Source belongs to a family of sculptures, each a figure composed of letters in random arrangement from multiple alphabets including Latin, Arabic, Chinese, Japanese, Hebrew, and Cyrillic. These sculptures, variously titled “soul,” “roots,” and “we,” make physical Plensa’s metaphor for language, as well as the poetry of building a single unit from many components: cells make up the body, letters construct words, people form a community. Source is a metaphor for the richness of cultures passing through Montreal in the nearly four centuries since its founding. As a symbol for Montreal of the past, present and future, Source, whether illuminated at night or seen in the day, invites the inhabitants of the city to walk, to dream and to encounter.
Jaume Plensa creates sculptures and installations that unify individuals through connections of spirituality, the body and collective memory. Literature, psychology, biology, language and history have remained key guiding elements throughout Plensa’s career. Using a wide range of materials – including marble, alabaster, steel, cast iron, resin, paraffin wax, glass, light, water and sound – Plensa lends physical weight and volume to components of the human condition and the ephemeral.
Plensa has presented major solo exhibitions at numerous museums and sculpture parks, including the Tampa Museum of Art, Tampa; Palau de la Música Catalana, Barcelona; Cheekwood Botanical Garden & Museum of Art, Nashville; Yorkshire Sculpture Park, Yorkshire; Museo Nacional Centro de Arte Reina Sofía, Madrid; Baltic Centre for Contemporary Art, Gateshead, England; Galerie Nationale du Jeu de Paume, Paris; Kunsthalle Mannheim; Institut Valencia d’Art Moderne, Valencia; and Fundació Joan Miró, Barcelona.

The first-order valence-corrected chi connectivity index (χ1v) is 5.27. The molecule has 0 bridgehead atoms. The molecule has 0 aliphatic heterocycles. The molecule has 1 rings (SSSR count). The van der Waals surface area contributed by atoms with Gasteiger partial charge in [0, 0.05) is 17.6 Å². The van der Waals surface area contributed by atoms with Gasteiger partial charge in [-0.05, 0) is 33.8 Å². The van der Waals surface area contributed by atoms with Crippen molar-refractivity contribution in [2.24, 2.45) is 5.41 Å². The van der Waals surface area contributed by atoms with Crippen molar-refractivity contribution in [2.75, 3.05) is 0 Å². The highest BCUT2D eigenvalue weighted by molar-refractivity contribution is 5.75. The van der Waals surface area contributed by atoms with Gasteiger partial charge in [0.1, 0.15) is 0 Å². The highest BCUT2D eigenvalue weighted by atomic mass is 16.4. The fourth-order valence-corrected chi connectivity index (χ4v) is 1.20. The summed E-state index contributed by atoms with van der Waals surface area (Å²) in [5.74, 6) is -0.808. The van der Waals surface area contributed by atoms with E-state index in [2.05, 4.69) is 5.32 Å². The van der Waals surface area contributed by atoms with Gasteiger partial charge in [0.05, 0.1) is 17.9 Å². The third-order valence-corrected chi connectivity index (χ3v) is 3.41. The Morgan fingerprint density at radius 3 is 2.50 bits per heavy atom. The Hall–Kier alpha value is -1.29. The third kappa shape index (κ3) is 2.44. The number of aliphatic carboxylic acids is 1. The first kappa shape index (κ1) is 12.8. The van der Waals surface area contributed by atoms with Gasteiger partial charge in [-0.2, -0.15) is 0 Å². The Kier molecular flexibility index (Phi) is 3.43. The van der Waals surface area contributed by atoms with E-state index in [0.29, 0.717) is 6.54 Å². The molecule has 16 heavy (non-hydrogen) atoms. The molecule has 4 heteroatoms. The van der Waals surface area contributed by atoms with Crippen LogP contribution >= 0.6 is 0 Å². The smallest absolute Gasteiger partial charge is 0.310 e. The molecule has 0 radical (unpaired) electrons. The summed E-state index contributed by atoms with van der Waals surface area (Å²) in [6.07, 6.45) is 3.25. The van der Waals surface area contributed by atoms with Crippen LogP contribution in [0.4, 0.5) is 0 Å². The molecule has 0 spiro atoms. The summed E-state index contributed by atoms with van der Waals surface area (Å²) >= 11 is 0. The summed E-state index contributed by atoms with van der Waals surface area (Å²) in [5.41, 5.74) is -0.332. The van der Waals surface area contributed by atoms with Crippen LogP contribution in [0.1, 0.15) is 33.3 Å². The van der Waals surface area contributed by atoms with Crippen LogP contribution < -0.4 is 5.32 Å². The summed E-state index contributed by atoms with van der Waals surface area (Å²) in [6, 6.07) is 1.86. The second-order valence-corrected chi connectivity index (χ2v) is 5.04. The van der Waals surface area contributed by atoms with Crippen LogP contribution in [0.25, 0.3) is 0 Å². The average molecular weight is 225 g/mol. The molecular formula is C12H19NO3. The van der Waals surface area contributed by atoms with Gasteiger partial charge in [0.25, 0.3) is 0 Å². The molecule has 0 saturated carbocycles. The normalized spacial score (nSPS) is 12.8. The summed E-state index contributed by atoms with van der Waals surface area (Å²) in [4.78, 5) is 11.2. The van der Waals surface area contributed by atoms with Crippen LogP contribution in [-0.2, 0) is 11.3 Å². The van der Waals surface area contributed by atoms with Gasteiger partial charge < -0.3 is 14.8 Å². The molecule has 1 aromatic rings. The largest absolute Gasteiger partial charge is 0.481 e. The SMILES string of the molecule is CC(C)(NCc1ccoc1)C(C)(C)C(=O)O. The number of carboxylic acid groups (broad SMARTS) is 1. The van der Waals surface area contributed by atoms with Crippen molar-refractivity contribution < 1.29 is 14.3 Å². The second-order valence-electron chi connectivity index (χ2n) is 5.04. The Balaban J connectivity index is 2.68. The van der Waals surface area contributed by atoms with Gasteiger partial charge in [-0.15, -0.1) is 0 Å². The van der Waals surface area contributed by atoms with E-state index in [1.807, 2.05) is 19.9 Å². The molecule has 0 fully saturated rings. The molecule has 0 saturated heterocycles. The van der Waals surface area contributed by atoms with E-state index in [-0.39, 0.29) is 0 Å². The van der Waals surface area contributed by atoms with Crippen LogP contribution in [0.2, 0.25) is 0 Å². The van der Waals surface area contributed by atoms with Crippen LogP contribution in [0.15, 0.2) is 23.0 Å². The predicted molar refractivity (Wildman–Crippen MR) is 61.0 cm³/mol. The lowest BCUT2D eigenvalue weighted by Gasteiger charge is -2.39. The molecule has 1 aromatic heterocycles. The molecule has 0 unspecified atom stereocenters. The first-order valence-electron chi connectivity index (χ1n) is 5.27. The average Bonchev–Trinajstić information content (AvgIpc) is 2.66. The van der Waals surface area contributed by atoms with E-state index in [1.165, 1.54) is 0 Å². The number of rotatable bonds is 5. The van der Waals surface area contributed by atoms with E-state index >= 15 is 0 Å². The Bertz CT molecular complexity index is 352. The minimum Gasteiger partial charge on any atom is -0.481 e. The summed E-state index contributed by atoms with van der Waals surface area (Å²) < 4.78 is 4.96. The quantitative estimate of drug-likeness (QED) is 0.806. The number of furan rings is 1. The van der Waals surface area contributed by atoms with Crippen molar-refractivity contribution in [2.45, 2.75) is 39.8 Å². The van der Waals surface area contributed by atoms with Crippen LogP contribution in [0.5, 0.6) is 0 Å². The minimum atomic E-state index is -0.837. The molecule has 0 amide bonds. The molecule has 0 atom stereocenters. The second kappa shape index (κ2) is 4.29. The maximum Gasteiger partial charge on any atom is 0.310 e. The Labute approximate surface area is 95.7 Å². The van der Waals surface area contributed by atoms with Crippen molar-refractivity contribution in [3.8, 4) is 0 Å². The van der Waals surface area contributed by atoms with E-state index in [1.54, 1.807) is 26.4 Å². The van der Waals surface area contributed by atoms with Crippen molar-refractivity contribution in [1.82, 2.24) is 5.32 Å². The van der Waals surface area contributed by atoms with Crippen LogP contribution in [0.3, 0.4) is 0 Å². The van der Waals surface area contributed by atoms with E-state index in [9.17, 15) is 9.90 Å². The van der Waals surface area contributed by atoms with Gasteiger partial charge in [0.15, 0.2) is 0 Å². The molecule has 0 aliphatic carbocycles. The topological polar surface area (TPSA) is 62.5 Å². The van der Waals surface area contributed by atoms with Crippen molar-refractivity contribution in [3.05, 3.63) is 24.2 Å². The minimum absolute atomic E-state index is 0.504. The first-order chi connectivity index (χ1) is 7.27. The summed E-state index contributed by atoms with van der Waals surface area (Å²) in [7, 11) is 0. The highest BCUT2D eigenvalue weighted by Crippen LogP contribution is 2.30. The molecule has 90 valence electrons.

On the occasion of the 56th International Art Exhibition of la Biennale di Venezia, one of Venice’s most celebrated landmarks, the Basilica of San Giorgio Maggiore, hosted Together; a conversation between two sculptures – a hand suspended beneath the cupola in the foreground of the altar and a head sited in the nave. Located near the basilica’s entrance, the Officina dell’Arte Spirituale, housed meticulous drawings and five alabaster portraits by Plensa. In June 2016, The Toledo Museum of Art will present Jaume Plensa: Human Landscape, a major exhibition of large outdoor sculptures and indoor installations that previously traveled to The Frist Centre for the Visual Arts, Cheekwood Botanical Garden & Museum of Art and the Tampa Museum of Art.
Plensa is also highly active in public commissions—celebrated works by Plensa are located in Madison Square Park, New York; Millennium Park, Chicago; the Burj Khalifa, Dubai; the BBC Broadcasting Tower, London; Pearson International Airport, Toronto; Daikanyama, Tokyo; and Raoul Wallenberg Square, Stockholm, among many other sites worldwide.
Jaume Plensa was born in Barcelona in 1955, and he currently lives and works in Barcelona and Paris.
Artist: Jaume Plensa
Technical specifications: Approximate height of 10 metres
Site: Future Robert-Bourassa urban boulevard, at Wellington Street (southern threshold), Montreme al, Canada
Investment by the City of Montréal: $500,000, for integration of the artwork with the site
Agreement concluded with the patrons: 25-year loan, renewable
Inauguration: September 2017